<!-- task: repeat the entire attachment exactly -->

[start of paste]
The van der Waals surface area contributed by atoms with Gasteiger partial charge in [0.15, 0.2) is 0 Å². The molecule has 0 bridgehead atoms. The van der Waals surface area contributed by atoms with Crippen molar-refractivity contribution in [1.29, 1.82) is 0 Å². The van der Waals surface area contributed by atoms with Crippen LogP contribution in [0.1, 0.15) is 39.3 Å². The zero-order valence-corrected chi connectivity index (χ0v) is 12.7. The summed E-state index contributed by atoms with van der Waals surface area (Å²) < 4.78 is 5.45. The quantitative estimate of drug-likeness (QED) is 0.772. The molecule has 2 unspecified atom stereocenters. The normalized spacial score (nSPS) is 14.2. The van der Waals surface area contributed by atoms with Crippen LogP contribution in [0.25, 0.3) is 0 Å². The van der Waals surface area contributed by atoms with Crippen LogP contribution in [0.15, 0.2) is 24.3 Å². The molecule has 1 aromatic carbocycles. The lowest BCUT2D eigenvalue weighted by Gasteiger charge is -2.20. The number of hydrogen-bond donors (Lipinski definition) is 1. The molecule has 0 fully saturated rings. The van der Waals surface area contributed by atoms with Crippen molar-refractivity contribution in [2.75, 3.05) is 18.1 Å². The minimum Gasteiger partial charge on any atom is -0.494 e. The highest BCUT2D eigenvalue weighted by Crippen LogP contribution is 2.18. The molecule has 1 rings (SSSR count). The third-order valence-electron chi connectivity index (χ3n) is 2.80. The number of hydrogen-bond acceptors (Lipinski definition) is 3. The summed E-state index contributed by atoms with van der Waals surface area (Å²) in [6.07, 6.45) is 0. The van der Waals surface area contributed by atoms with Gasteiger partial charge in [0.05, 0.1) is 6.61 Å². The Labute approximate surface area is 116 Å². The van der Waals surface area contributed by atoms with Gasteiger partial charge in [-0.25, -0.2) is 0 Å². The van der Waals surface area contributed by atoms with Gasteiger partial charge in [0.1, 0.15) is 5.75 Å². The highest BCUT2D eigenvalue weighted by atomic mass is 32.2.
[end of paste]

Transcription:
The van der Waals surface area contributed by atoms with Gasteiger partial charge in [0.15, 0.2) is 0 Å². The molecule has 0 bridgehead atoms. The van der Waals surface area contributed by atoms with Crippen molar-refractivity contribution in [1.29, 1.82) is 0 Å². The van der Waals surface area contributed by atoms with Crippen LogP contribution in [0.1, 0.15) is 39.3 Å². The zero-order valence-corrected chi connectivity index (χ0v) is 12.7. The summed E-state index contributed by atoms with van der Waals surface area (Å²) < 4.78 is 5.45. The quantitative estimate of drug-likeness (QED) is 0.772. The molecule has 2 unspecified atom stereocenters. The normalized spacial score (nSPS) is 14.2. The van der Waals surface area contributed by atoms with Crippen LogP contribution in [0.25, 0.3) is 0 Å². The van der Waals surface area contributed by atoms with Crippen LogP contribution in [0.15, 0.2) is 24.3 Å². The molecule has 1 aromatic carbocycles. The lowest BCUT2D eigenvalue weighted by Gasteiger charge is -2.20. The number of hydrogen-bond donors (Lipinski definition) is 1. The molecule has 0 fully saturated rings. The van der Waals surface area contributed by atoms with Crippen molar-refractivity contribution in [2.75, 3.05) is 18.1 Å². The minimum Gasteiger partial charge on any atom is -0.494 e. The highest BCUT2D eigenvalue weighted by Crippen LogP contribution is 2.18. The molecule has 1 rings (SSSR count). The third-order valence-electron chi connectivity index (χ3n) is 2.80. The number of hydrogen-bond acceptors (Lipinski definition) is 3. The summed E-state index contributed by atoms with van der Waals surface area (Å²) in [6.07, 6.45) is 0. The van der Waals surface area contributed by atoms with Gasteiger partial charge in [0.05, 0.1) is 6.61 Å². The Labute approximate surface area is 116 Å². The van der Waals surface area contributed by atoms with Gasteiger partial charge in [-0.25, -0.2) is 0 Å². The van der Waals surface area contributed by atoms with Gasteiger partial charge in [0.1, 0.15) is 5.75 Å². The highest BCUT2D eigenvalue weighted by atomic mass is 32.2.